Are lizards sensitive to anomalous seasonal temperatures? Long-term thermobiological variability in a subtropical species

Autoři: André Vicente Liz aff001;  Vinicius Santos aff001;  Talita Ribeiro aff002;  Murilo Guimarães aff001;  Laura Verrastro aff001
Působiště autorů: Programa de Pós–Graduação em Biologia Animal, Departamento de Zoologia, Instituto de Biociências, Universidade Federal do Rio Grande do Sul, Porto Alegre, Rio Grande do Sul, Brazil aff001;  Programa de Pós–Graduação em Ecologia, Departamento de Ecologia, Instituto de Biociências, Universidade Federal do Rio Grande do Sul, Porto Alegre, Rio Grande do Sul, Brazil aff002
Vyšlo v časopise: PLoS ONE 14(12)
Kategorie: Research Article
doi: 10.1371/journal.pone.0226399


Alterations in thermal niches have been widely associated with the Anthropocene erosion of reptiles’ diversity. They entail potential physiological constraints for organisms’ performance, which can lead to activity restrictions and impact fitness and demography. Reptiles are ectotherms which rely on seasonal periodicity to maximize the performance of biological functions. Despite it, the ecological implications of shifts in local temperatures are barely explored at the seasonal scale. This study aims to assess how changes in air temperature and substrate temperature affect the activity, body temperature (Tb) and thermoregulation patterns of the sand lizard, Liolaemus arambarensis (an endangered, microendemic species from southern Brazil), throughout a four-year period. Field surveys were conducted monthly on a restricted population in a sand-dune habitat. The annual fluctuations of the seasonal temperatures led to significant changes in the activity and Tb of L. arambarensis and shaped thermoregulation trends, suggesting biological plasticity as a key factor in the face of such variability. Lizards tended to maintain seasonal Tb in mild and harsh seasons through increased warming/cooling efforts. Anomalous winter conditions seemed especially critical for individual performance due to their apparent high impact favouring/constraining activity. Activity and thermoregulation were inhibited in frigid winters, probably due to a vulnerable physiology to intense cold spells determined by higher preferred body temperatures than Tb. Our results warn of a complex sensitivity in lizards to anomalous seasonal temperatures, which are potentially enhanced by climate change. The current work highlights the importance of multiannual biomonitoring to disentangle long-term responses in the thermal biology of reptiles and, thereby, to integrate conservation needs in the scope of global change.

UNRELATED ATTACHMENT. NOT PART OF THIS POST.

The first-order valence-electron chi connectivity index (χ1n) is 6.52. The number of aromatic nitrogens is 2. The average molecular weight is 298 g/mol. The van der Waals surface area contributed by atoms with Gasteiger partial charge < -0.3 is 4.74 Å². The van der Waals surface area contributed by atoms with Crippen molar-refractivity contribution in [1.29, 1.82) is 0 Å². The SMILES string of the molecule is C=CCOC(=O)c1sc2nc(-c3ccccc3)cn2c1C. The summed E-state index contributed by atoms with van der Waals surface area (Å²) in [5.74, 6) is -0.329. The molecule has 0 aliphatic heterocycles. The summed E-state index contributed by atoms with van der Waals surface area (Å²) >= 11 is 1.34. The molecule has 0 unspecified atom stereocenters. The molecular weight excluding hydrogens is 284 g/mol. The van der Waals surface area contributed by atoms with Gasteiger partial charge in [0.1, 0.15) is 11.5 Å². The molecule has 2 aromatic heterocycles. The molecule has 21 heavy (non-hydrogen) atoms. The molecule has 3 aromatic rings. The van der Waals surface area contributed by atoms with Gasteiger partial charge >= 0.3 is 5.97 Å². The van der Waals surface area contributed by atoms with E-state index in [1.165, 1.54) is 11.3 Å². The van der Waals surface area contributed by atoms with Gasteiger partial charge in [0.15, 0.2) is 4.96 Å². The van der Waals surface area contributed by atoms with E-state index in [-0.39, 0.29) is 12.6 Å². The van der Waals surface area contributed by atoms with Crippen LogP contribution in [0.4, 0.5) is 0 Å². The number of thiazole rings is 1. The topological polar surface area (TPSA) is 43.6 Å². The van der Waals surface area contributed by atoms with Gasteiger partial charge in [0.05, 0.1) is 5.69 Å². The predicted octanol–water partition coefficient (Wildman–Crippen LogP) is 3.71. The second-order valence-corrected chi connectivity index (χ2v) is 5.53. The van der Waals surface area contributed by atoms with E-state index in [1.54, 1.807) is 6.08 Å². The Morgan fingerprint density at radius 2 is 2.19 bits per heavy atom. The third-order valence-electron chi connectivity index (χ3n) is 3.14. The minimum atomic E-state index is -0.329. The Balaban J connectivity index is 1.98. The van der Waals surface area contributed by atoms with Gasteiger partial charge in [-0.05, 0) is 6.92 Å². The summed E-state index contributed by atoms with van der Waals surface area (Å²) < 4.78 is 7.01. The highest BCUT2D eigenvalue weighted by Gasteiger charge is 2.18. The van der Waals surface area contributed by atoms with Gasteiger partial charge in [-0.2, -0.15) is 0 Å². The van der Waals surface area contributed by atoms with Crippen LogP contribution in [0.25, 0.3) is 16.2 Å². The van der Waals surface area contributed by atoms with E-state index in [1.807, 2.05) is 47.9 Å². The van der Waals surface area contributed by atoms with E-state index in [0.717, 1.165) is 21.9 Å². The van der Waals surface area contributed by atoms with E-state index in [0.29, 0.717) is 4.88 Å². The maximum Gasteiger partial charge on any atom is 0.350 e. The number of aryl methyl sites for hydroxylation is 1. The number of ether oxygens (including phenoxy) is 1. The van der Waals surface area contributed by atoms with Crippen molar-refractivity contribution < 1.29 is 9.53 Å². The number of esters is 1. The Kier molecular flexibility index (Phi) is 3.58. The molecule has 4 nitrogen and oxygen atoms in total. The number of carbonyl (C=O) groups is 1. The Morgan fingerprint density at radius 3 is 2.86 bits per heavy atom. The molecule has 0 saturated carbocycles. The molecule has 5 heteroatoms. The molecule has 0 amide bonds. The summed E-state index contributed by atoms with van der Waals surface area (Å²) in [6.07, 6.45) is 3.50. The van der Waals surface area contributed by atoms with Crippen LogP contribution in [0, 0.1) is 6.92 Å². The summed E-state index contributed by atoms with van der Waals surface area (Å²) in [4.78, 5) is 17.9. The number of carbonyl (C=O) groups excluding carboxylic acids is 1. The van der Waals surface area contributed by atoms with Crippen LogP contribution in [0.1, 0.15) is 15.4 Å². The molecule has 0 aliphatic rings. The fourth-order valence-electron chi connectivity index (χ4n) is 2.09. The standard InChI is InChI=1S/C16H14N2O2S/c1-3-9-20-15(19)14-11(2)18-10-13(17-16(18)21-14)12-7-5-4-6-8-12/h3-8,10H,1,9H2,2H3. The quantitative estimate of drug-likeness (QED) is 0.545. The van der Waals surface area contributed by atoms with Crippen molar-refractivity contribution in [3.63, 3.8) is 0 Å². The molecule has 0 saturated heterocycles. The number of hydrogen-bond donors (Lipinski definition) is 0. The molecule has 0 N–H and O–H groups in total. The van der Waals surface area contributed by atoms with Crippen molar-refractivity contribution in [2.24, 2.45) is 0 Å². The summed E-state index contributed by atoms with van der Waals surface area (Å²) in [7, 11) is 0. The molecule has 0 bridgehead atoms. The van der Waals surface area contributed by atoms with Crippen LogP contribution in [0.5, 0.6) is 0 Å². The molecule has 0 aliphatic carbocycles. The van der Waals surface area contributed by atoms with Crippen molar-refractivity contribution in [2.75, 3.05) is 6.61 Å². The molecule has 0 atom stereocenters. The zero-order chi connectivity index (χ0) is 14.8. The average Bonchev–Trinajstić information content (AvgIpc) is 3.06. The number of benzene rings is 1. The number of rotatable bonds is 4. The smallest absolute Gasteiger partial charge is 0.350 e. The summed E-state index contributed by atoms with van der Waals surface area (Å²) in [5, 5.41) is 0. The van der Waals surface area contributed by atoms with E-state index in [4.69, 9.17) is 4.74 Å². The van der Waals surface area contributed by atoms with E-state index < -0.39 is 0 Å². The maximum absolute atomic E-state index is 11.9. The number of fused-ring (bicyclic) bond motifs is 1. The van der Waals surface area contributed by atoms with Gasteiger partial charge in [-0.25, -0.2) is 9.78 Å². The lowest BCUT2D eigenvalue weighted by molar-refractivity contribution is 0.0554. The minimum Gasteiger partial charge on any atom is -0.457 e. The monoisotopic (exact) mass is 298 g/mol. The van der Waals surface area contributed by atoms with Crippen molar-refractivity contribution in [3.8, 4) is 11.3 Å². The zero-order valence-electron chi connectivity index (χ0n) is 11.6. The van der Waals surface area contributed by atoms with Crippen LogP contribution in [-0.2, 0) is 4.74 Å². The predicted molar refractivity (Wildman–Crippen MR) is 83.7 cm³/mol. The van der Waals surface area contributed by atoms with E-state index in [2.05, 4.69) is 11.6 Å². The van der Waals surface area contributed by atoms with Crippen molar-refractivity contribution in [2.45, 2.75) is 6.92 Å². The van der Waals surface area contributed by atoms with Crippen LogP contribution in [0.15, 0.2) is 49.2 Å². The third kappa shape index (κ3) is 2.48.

Klíčová slova:

Body temperature – Foraging – Lizards – Reptiles – Seasons – Spring – Winter – Reptile biology


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